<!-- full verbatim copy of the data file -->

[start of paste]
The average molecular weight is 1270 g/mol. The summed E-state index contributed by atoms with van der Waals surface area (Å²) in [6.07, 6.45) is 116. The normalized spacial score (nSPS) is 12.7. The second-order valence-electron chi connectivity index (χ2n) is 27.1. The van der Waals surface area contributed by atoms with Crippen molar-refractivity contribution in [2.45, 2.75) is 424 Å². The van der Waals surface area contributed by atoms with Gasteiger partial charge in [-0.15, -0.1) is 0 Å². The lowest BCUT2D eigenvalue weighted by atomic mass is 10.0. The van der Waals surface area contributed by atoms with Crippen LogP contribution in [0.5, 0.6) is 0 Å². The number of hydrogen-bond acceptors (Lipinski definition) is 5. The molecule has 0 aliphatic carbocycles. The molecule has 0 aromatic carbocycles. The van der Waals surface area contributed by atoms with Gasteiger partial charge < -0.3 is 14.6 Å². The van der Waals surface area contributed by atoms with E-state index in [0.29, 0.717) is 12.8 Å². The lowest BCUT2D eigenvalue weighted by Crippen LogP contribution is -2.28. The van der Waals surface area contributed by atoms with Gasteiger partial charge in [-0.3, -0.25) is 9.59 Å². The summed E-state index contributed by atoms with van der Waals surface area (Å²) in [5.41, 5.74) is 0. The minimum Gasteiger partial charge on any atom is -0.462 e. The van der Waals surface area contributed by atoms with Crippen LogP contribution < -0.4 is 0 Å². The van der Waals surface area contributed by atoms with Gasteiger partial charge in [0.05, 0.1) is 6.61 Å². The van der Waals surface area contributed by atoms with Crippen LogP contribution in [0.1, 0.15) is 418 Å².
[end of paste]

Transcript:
The average molecular weight is 1270 g/mol. The summed E-state index contributed by atoms with van der Waals surface area (Å²) in [6.07, 6.45) is 116. The normalized spacial score (nSPS) is 12.7. The second-order valence-electron chi connectivity index (χ2n) is 27.1. The van der Waals surface area contributed by atoms with Crippen molar-refractivity contribution in [2.45, 2.75) is 424 Å². The van der Waals surface area contributed by atoms with Gasteiger partial charge in [-0.15, -0.1) is 0 Å². The lowest BCUT2D eigenvalue weighted by atomic mass is 10.0. The van der Waals surface area contributed by atoms with Crippen LogP contribution in [0.5, 0.6) is 0 Å². The number of hydrogen-bond acceptors (Lipinski definition) is 5. The molecule has 0 aliphatic carbocycles. The molecule has 0 aromatic carbocycles. The van der Waals surface area contributed by atoms with Gasteiger partial charge < -0.3 is 14.6 Å². The van der Waals surface area contributed by atoms with E-state index in [0.29, 0.717) is 12.8 Å². The lowest BCUT2D eigenvalue weighted by Crippen LogP contribution is -2.28. The van der Waals surface area contributed by atoms with Gasteiger partial charge in [-0.3, -0.25) is 9.59 Å². The summed E-state index contributed by atoms with van der Waals surface area (Å²) in [5.41, 5.74) is 0. The minimum Gasteiger partial charge on any atom is -0.462 e. The van der Waals surface area contributed by atoms with Crippen LogP contribution < -0.4 is 0 Å². The van der Waals surface area contributed by atoms with Gasteiger partial charge in [0.05, 0.1) is 6.61 Å². The van der Waals surface area contributed by atoms with Crippen LogP contribution in [0.1, 0.15) is 418 Å².